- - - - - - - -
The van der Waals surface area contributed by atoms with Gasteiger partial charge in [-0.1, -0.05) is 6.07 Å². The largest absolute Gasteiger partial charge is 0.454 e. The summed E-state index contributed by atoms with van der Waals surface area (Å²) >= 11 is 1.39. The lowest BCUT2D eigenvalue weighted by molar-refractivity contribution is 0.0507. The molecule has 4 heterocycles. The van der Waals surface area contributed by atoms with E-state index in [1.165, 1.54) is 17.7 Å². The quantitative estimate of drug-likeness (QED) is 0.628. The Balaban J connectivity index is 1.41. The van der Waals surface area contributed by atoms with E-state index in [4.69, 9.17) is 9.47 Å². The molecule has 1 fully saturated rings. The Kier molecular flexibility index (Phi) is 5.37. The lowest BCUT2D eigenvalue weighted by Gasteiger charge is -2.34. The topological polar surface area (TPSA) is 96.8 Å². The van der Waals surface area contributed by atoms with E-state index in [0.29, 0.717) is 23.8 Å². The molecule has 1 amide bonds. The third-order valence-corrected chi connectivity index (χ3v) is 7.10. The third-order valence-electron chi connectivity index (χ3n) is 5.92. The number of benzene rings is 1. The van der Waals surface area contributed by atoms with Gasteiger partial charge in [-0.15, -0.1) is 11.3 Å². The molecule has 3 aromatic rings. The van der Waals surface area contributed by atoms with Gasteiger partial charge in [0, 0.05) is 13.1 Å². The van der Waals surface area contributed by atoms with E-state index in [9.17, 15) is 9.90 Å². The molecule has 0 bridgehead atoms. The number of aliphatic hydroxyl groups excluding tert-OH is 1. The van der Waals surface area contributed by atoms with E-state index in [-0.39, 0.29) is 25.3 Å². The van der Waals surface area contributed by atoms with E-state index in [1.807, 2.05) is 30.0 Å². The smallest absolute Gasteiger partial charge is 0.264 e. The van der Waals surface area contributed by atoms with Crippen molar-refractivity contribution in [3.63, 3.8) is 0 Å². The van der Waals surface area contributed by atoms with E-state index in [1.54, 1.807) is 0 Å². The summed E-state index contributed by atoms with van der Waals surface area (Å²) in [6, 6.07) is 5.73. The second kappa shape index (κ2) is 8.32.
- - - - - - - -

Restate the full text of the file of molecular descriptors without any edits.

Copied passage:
The van der Waals surface area contributed by atoms with Gasteiger partial charge in [-0.1, -0.05) is 6.07 Å². The largest absolute Gasteiger partial charge is 0.454 e. The summed E-state index contributed by atoms with van der Waals surface area (Å²) >= 11 is 1.39. The lowest BCUT2D eigenvalue weighted by molar-refractivity contribution is 0.0507. The molecule has 4 heterocycles. The van der Waals surface area contributed by atoms with E-state index in [1.165, 1.54) is 17.7 Å². The quantitative estimate of drug-likeness (QED) is 0.628. The Balaban J connectivity index is 1.41. The van der Waals surface area contributed by atoms with E-state index in [4.69, 9.17) is 9.47 Å². The molecule has 1 fully saturated rings. The Kier molecular flexibility index (Phi) is 5.37. The lowest BCUT2D eigenvalue weighted by Gasteiger charge is -2.34. The topological polar surface area (TPSA) is 96.8 Å². The van der Waals surface area contributed by atoms with E-state index in [0.29, 0.717) is 23.8 Å². The molecule has 1 amide bonds. The third-order valence-corrected chi connectivity index (χ3v) is 7.10. The third-order valence-electron chi connectivity index (χ3n) is 5.92. The number of benzene rings is 1. The van der Waals surface area contributed by atoms with Gasteiger partial charge in [-0.15, -0.1) is 11.3 Å². The molecule has 3 aromatic rings. The van der Waals surface area contributed by atoms with Gasteiger partial charge in [0, 0.05) is 13.1 Å². The van der Waals surface area contributed by atoms with E-state index in [9.17, 15) is 9.90 Å². The molecule has 0 bridgehead atoms. The number of aliphatic hydroxyl groups excluding tert-OH is 1. The van der Waals surface area contributed by atoms with E-state index in [-0.39, 0.29) is 25.3 Å². The van der Waals surface area contributed by atoms with E-state index in [1.807, 2.05) is 30.0 Å². The smallest absolute Gasteiger partial charge is 0.264 e. The van der Waals surface area contributed by atoms with Crippen molar-refractivity contribution in [3.63, 3.8) is 0 Å². The van der Waals surface area contributed by atoms with E-state index in [1.54, 1.807) is 0 Å². The summed E-state index contributed by atoms with van der Waals surface area (Å²) in [6, 6.07) is 5.73. The second kappa shape index (κ2) is 8.32.